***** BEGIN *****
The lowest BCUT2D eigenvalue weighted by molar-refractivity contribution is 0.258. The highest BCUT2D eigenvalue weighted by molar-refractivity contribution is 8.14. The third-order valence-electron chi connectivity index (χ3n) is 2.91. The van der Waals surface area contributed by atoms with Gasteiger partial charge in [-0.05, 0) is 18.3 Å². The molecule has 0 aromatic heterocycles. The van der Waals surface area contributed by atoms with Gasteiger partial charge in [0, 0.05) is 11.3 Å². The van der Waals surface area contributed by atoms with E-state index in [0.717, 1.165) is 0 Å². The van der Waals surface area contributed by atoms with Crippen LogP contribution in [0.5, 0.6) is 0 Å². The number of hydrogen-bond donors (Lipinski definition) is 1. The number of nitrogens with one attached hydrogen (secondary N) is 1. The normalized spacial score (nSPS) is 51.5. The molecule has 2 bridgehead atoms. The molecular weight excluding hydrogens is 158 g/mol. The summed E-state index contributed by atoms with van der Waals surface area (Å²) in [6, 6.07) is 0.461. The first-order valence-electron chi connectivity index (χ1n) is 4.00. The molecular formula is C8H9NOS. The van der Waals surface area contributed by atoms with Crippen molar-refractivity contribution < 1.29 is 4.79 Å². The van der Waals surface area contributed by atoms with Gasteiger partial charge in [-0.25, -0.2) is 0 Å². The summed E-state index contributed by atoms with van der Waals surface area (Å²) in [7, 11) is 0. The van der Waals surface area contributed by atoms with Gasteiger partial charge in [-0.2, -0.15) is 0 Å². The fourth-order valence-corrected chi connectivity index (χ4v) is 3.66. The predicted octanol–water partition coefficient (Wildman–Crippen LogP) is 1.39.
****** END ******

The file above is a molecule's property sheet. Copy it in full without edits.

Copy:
The lowest BCUT2D eigenvalue weighted by molar-refractivity contribution is 0.258. The highest BCUT2D eigenvalue weighted by molar-refractivity contribution is 8.14. The third-order valence-electron chi connectivity index (χ3n) is 2.91. The van der Waals surface area contributed by atoms with Gasteiger partial charge in [-0.05, 0) is 18.3 Å². The molecule has 0 aromatic heterocycles. The van der Waals surface area contributed by atoms with Gasteiger partial charge in [0, 0.05) is 11.3 Å². The van der Waals surface area contributed by atoms with E-state index in [0.717, 1.165) is 0 Å². The van der Waals surface area contributed by atoms with Crippen LogP contribution in [0.5, 0.6) is 0 Å². The number of hydrogen-bond donors (Lipinski definition) is 1. The number of nitrogens with one attached hydrogen (secondary N) is 1. The normalized spacial score (nSPS) is 51.5. The molecule has 2 bridgehead atoms. The molecular weight excluding hydrogens is 158 g/mol. The summed E-state index contributed by atoms with van der Waals surface area (Å²) in [6, 6.07) is 0.461. The first-order valence-electron chi connectivity index (χ1n) is 4.00. The molecular formula is C8H9NOS. The van der Waals surface area contributed by atoms with Crippen molar-refractivity contribution < 1.29 is 4.79 Å². The van der Waals surface area contributed by atoms with Gasteiger partial charge in [-0.25, -0.2) is 0 Å². The summed E-state index contributed by atoms with van der Waals surface area (Å²) in [7, 11) is 0. The van der Waals surface area contributed by atoms with Gasteiger partial charge in [-0.2, -0.15) is 0 Å². The fourth-order valence-corrected chi connectivity index (χ4v) is 3.66. The predicted octanol–water partition coefficient (Wildman–Crippen LogP) is 1.39.